On a personal level I was in favour of the visit to the White House – I thought he was correct to continue the tradition of St Patrick’s Day in the White House, believing that the visit is about more than the personalities involved and instead about the long-term diplomatic relationship between the two countries.

But as someone who was up close and personal with the Taoiseach for the week, I found the whole episode an exercise in hypocrisy. Rather than stand up to Trump, the Taoiseach was surprisingly obsequious. He decided to invite Trump to Ireland – and while this has been spun as a given, it was a choice. He didn’t have to – German chancellor Angela Merkel for example didn’t invite him back to Berlin. It’s all the more peculiar given that the Taoiseach will no longer be in situ if and when the visit takes place.

The bonhomie and banter displayed between the two men was excruciating – the contrast between Merkel’s formal dignified body language when she met Trump the following day and the back-slapping of the Irish couldn’t have been starker.

The Taoiseach chose to congratulate Trump on his electoral victory – “You beat them all, whatever they say,” he said to laughs at the speakers’ lunch – an extraordinary political statement considering that the FBI has launched an investigation into Russian manipulation of the election.

 

Throughout the week-long visit, journalists pressed the Taoiseach on whether he would raise the travel ban. He didn’t. Instead he pushed to revive a scheme for E3 visas that would be available just to Irish citizens and not to other Europeans. To state the obvious, the Taoiseach’s comments that gained international traction on the internet were a small excerpt of thousands of words he spoke over the week.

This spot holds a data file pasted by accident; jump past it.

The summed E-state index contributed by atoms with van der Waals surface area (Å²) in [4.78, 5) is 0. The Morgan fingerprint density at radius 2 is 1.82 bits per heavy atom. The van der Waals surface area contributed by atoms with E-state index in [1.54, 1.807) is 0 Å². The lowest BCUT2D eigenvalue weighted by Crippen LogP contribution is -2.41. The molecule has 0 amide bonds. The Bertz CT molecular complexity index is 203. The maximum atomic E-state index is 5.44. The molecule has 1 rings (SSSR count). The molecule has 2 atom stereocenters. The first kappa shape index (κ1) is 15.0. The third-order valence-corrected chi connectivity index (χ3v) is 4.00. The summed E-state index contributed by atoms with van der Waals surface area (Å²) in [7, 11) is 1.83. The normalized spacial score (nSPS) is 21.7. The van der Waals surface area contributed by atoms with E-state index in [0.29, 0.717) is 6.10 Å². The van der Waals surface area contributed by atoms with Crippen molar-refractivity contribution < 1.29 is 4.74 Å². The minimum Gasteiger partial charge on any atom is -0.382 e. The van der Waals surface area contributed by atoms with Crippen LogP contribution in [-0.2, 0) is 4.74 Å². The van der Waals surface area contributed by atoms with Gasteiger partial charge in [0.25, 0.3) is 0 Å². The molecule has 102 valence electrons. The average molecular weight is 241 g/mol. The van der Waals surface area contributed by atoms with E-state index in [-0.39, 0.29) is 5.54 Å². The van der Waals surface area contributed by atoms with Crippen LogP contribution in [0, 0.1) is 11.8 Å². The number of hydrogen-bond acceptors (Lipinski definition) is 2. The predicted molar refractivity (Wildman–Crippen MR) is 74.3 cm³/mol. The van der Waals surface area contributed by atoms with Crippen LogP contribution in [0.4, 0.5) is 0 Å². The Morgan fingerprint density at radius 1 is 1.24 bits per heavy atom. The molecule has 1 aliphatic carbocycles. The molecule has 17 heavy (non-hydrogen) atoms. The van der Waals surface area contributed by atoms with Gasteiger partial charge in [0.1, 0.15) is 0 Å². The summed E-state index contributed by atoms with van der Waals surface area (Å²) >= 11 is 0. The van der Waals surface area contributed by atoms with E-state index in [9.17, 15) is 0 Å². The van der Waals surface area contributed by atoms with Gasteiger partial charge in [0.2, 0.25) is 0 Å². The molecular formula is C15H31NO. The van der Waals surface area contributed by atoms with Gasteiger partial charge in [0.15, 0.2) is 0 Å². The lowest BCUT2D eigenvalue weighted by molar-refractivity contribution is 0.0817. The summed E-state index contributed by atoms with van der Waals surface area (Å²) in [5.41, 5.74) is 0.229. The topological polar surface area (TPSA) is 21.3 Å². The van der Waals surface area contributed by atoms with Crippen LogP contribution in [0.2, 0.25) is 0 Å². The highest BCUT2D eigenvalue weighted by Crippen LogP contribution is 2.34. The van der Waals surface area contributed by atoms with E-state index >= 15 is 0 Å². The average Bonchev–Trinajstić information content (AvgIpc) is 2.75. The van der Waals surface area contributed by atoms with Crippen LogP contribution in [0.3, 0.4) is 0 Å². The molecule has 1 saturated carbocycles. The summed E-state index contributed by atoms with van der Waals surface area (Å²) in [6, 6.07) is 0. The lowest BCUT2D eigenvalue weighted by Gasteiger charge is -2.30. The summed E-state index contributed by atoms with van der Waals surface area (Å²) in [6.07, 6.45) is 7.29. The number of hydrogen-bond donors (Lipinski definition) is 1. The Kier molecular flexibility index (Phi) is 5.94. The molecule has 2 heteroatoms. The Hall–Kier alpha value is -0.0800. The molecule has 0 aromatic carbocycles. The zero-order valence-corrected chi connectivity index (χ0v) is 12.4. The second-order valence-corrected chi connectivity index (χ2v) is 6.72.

Yes, they were powerful, well-written, subtle and they were reported by Irish and international media alike – but the Taoiseach’s officials were as surprised as anyone else when they began to gain traction. There was no mention of the speech by any of the press officials to the media when I spoke to them on Friday morning, no move to highlight this passage in particular on St Patrick for mention.

Maybe they had spent too much time in the company of Sean Spicer at the private party at the Ambassador’s residence on Thursday night, but by late Friday they were pressurising the media over their coverage, Trump-style. I’d experienced this before – I recall a particularly ferocious clampdown by the Government on media coverage after last year’s Apple judgment – but this time Kenny’s appearance had an important political element.